The federal government and Hercules may very well push ahead on their preferred path of action at the Terry Creek Superfund site, despite widespread strong opposition to that plan by Glynn County residents and their elected officials. That’s simply the way the law governing sites covered by the Superfund law works.
U.S. Rep. Buddy Carter, R-1, introduced a bill Thursday that seeks to do something about that process. The legislation is geared toward more access for the public and more weight given to the will of the community, instead of what can be worked out by the attorneys of the Justice Department and those representing the party responsible for handling the contamination.
“With Superfund sites in the 1st District of Georgia, it’s imperative that the process be updated to maximize the input and participation from the local community,” Carter said in a statement Thursday. “Those with the Superfund sites in their backyards should absolutely be involved with the cleanup throughout the entire process. I introduced this legislation today to ensure their voices are heard.”
The text of the bill was not available from Congress’ website as of press time Friday, but according to Carter’s office, the legislation ensures notification of elected officials and local news media to make sure officials can work with the Environmental Protection Agency early on, and area residents are aware of what’s going on. It also expands the amount of input used for future site use.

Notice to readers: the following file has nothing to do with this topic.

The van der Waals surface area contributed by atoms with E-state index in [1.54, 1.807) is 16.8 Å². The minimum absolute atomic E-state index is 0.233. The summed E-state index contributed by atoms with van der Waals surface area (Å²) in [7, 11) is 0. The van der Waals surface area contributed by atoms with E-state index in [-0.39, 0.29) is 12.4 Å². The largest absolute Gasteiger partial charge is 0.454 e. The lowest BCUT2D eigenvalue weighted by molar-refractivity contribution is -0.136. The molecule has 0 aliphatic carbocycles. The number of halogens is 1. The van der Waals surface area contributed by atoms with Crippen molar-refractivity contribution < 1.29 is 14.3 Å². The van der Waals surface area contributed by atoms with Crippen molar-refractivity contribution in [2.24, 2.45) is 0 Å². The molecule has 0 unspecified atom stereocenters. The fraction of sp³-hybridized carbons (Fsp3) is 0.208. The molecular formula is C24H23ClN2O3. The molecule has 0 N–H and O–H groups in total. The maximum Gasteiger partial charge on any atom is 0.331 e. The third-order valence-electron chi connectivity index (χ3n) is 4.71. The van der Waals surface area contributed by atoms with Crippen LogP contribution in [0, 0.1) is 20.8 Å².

Carter’s statement notes a major issue with Terry Creek is the federal government and Hercules made a preliminary agreement to the least-costly plan, while the city and county governments passed resolutions directing all the contamination at the site that can be removed needs to be removed.
Terry Creek will be the topic of the day this morning at the College of Coastal Georgia, where the Glynn Environmental Coalition and the EPA are holding an event where EPA staff and the GEC’s technical advisor will endeavor to explain the agency’s risk assessment and toxicity assessment processes and the peer-reviewed toxicity values for toxaphene, the main contaminant at Terry Creek. Those wishing to attend the presentation should be at the Jones Building, Room 102 at 10 a.m. The event is scheduled to last for around two hours.